In www⁄AudioSet’s ‘ontology’, ‘human sounds’, for instance, is broken down into categories like ‘respiratory sounds’, ‘human group action’, ‘heartbeats’, and, of course, ‘speech’, which can be ‘shouted’, ‘screamed’ or ‘whispered’. AudioSet includes 1500 examples of ‘crumpling and crinkling’, 127 examples of toothbrushing, 4000 examples of ‘gunshots’ and 8,500 ‘sirens’.

This is the world of machine listening we inhabit today; distributed across proliferating smart speakers, voice assistants, and other interactive listening systems; that attempts to understand and analyse not just what we say, but how and where we say it, along with the sonic and musical environments we move through and are moved by. Machine listening is not only becoming ubiquitous, but increasingly omnivorous too.

Jessica Feldman’s essay, “The Problem of the Adjective,” describes a further frontier.7 Affective listening software tunes in to barely perceptable vocal inflections, which are “uncontrollable, unintended, and habitual” – but for the machine signify the “emotions, intentions, desires, fears… of the speaker—in short, the soul.” Can the machine listen to our soul? Of course not, but what does it hear, what does it do when it tries? And how will we act when confronted with an instrument intent on listening so deeply?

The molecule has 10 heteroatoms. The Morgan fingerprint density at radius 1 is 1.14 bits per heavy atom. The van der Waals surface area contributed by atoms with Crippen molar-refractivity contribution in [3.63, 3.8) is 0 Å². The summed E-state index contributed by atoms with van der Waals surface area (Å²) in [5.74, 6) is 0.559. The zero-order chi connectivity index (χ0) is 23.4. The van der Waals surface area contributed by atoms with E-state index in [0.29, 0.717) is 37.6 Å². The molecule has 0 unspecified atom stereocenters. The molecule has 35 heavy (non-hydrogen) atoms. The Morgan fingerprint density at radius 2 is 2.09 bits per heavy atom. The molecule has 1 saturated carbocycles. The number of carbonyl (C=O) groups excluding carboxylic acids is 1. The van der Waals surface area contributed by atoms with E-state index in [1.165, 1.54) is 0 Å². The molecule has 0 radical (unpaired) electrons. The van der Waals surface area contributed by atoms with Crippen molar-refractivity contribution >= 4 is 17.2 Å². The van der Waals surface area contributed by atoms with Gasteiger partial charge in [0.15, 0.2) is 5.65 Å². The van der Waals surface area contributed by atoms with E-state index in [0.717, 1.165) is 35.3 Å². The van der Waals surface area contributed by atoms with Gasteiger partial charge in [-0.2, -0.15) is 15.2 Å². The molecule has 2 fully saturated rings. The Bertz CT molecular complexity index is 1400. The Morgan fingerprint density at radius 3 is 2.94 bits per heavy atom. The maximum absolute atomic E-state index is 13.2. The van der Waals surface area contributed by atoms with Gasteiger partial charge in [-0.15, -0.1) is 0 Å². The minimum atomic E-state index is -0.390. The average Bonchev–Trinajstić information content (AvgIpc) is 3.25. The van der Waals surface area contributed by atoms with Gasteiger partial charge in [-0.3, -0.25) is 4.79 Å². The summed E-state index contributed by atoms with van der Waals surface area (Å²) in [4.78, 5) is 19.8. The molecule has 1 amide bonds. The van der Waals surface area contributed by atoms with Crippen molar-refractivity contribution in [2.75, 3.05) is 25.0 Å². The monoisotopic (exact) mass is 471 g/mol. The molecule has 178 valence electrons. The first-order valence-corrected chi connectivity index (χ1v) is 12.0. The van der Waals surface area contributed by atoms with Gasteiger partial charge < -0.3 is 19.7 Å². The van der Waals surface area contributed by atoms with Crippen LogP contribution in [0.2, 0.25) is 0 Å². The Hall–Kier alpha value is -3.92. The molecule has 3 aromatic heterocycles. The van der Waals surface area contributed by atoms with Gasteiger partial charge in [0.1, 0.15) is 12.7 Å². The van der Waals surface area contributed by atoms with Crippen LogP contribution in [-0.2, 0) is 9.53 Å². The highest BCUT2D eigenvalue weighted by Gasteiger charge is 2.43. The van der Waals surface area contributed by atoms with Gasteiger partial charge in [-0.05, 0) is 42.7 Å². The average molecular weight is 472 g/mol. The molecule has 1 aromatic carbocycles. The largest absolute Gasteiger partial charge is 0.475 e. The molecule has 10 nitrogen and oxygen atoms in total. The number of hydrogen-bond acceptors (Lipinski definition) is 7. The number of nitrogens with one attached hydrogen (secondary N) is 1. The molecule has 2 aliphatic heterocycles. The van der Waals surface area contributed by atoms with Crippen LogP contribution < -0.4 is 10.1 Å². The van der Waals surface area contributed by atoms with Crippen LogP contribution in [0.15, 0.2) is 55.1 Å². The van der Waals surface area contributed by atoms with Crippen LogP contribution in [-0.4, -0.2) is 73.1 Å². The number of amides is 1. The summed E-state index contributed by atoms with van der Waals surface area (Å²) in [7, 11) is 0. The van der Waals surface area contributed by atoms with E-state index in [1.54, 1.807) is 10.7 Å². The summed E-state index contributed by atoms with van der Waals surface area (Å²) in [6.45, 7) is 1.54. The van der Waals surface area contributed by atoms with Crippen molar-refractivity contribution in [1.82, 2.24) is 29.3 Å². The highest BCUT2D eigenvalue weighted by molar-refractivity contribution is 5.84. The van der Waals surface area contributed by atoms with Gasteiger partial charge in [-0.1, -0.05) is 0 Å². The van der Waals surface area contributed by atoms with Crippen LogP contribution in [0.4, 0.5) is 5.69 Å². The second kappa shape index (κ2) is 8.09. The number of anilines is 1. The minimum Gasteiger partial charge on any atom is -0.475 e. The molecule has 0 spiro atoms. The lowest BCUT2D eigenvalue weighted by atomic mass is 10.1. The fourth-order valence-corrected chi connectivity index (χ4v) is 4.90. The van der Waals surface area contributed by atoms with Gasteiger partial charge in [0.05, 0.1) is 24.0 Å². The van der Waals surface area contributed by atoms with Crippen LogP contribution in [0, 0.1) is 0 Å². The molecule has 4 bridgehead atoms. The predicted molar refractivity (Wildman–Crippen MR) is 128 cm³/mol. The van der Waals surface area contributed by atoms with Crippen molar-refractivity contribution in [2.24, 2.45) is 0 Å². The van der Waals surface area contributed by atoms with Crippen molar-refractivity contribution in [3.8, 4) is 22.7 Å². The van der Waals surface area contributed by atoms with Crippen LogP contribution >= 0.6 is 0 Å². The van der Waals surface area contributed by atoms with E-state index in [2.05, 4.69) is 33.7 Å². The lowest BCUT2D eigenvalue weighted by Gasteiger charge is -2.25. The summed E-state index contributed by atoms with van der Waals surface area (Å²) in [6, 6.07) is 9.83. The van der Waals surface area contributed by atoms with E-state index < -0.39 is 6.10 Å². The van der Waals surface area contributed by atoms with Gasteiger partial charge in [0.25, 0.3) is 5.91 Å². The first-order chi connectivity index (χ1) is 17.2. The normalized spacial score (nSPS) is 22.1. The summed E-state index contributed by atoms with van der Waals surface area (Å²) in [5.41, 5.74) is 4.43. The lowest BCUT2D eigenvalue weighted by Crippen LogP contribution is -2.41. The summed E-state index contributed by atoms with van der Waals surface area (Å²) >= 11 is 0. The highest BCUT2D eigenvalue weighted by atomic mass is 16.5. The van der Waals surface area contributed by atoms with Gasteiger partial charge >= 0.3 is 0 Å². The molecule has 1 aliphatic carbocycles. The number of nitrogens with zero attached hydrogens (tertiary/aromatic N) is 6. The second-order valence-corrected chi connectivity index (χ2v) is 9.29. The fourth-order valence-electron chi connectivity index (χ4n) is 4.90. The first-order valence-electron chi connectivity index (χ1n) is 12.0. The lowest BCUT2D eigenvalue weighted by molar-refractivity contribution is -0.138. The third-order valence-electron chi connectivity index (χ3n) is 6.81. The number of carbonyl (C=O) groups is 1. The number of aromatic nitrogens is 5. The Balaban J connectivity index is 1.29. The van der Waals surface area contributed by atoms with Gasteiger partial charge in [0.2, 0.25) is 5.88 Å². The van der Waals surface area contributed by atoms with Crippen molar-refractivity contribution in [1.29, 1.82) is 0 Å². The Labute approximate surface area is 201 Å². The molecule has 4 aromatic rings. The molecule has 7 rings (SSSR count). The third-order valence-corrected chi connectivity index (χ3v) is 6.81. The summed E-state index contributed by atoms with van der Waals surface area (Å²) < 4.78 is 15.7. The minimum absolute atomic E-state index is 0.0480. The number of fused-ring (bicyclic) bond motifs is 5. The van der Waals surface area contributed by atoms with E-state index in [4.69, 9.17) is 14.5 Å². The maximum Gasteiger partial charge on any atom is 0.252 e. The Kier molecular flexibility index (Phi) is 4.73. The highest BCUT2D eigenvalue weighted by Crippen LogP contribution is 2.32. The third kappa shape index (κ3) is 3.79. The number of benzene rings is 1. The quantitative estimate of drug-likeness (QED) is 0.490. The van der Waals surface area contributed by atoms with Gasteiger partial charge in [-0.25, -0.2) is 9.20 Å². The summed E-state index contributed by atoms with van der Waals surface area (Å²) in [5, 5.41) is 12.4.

Rainbow Family

A young, black man is sitting at a white desk. In front of him is a bank of Apple II computers, connected to a trio of Yamaha DX-7 synthesisers, and four performers on stage. A woman playing an upright bass starts strumming out a rhythm and the system responds; then the soprano sax, followed by the rest of the ensemble. They are improvising. The machine is listening. The machine is improvising. They are listening.

This is the 1984 premiere of George Lewis’ www⁄Rainbow Family at www⁄IRCAM, Paris, then - as now - a global center for avant-garde composition, computer music and electro-acoustic research. Robert Rowe spent time there in the 1980s, and Lewis would perform at the debut of Rowe’s interactive music system, Cypher, at MIT in 1988. The concert was called Hyperinstruments.3

But this is the first of Lewis' ‘interactive virtual orchestra’ pieces, in which software designed by Lewis both responds to the sounds of the human performers, and operates independently, according to its own internal processes. There is no ‘score’. And Lewis is not, in the language of European ‘art music’, the piece’s ‘composer’. Instead, Rainbow Family comprises ‘multiple parallel streams of music generation, emanating from both the computers and the humans—a non-hierarchical, improvisational, subject-subject model of discourse.'8

This is not an accident. It is a deliberate aesthetic, technical and political strategy by Lewis, to produce ‘a kind of computer music-making embodying African-American aesthetics and musical practices’;8 a form of human computer collaboration embodying similar ideals to those of the African American musicians’ collective AACM - the Association for the Advancement of Creative Musicians. The group was founded in Chicago 1965 and, for Paul Steinbeck, it remains ‘the most significant collective organization in the history of jazz and experimental music.'9